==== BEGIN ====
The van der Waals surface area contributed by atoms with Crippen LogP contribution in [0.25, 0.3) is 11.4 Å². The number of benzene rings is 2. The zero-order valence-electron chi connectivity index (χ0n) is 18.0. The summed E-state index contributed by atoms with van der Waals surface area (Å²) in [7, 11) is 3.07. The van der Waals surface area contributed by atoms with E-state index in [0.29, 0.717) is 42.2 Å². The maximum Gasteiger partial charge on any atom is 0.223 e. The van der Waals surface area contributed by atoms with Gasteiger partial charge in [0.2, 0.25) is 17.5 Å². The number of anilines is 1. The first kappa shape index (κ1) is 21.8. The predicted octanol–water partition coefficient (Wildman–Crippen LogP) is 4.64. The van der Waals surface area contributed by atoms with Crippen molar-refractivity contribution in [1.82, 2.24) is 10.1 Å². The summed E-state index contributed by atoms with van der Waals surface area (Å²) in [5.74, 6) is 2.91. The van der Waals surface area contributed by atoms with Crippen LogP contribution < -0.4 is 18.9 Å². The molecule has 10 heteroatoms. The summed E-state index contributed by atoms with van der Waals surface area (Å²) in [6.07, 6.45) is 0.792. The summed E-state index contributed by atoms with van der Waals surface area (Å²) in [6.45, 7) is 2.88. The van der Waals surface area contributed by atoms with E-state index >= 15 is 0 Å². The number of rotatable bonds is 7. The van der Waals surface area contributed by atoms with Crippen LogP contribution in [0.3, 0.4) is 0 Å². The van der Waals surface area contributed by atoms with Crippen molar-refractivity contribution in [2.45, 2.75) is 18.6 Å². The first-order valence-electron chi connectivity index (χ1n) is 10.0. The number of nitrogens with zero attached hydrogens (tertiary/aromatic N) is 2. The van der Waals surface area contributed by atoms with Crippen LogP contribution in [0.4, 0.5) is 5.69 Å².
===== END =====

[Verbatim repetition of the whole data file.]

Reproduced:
The van der Waals surface area contributed by atoms with Crippen LogP contribution in [0.25, 0.3) is 11.4 Å². The number of benzene rings is 2. The zero-order valence-electron chi connectivity index (χ0n) is 18.0. The summed E-state index contributed by atoms with van der Waals surface area (Å²) in [7, 11) is 3.07. The van der Waals surface area contributed by atoms with E-state index in [0.29, 0.717) is 42.2 Å². The maximum Gasteiger partial charge on any atom is 0.223 e. The van der Waals surface area contributed by atoms with Gasteiger partial charge in [0.2, 0.25) is 17.5 Å². The number of anilines is 1. The first kappa shape index (κ1) is 21.8. The predicted octanol–water partition coefficient (Wildman–Crippen LogP) is 4.64. The van der Waals surface area contributed by atoms with Crippen molar-refractivity contribution in [1.82, 2.24) is 10.1 Å². The summed E-state index contributed by atoms with van der Waals surface area (Å²) in [5.74, 6) is 2.91. The van der Waals surface area contributed by atoms with Crippen LogP contribution < -0.4 is 18.9 Å². The molecule has 10 heteroatoms. The summed E-state index contributed by atoms with van der Waals surface area (Å²) in [6.07, 6.45) is 0.792. The summed E-state index contributed by atoms with van der Waals surface area (Å²) in [6.45, 7) is 2.88. The van der Waals surface area contributed by atoms with E-state index >= 15 is 0 Å². The number of rotatable bonds is 7. The van der Waals surface area contributed by atoms with Crippen LogP contribution in [0.3, 0.4) is 0 Å². The van der Waals surface area contributed by atoms with Crippen molar-refractivity contribution in [2.45, 2.75) is 18.6 Å². The first-order valence-electron chi connectivity index (χ1n) is 10.0. The number of nitrogens with zero attached hydrogens (tertiary/aromatic N) is 2. The van der Waals surface area contributed by atoms with Crippen LogP contribution in [0.4, 0.5) is 5.69 Å².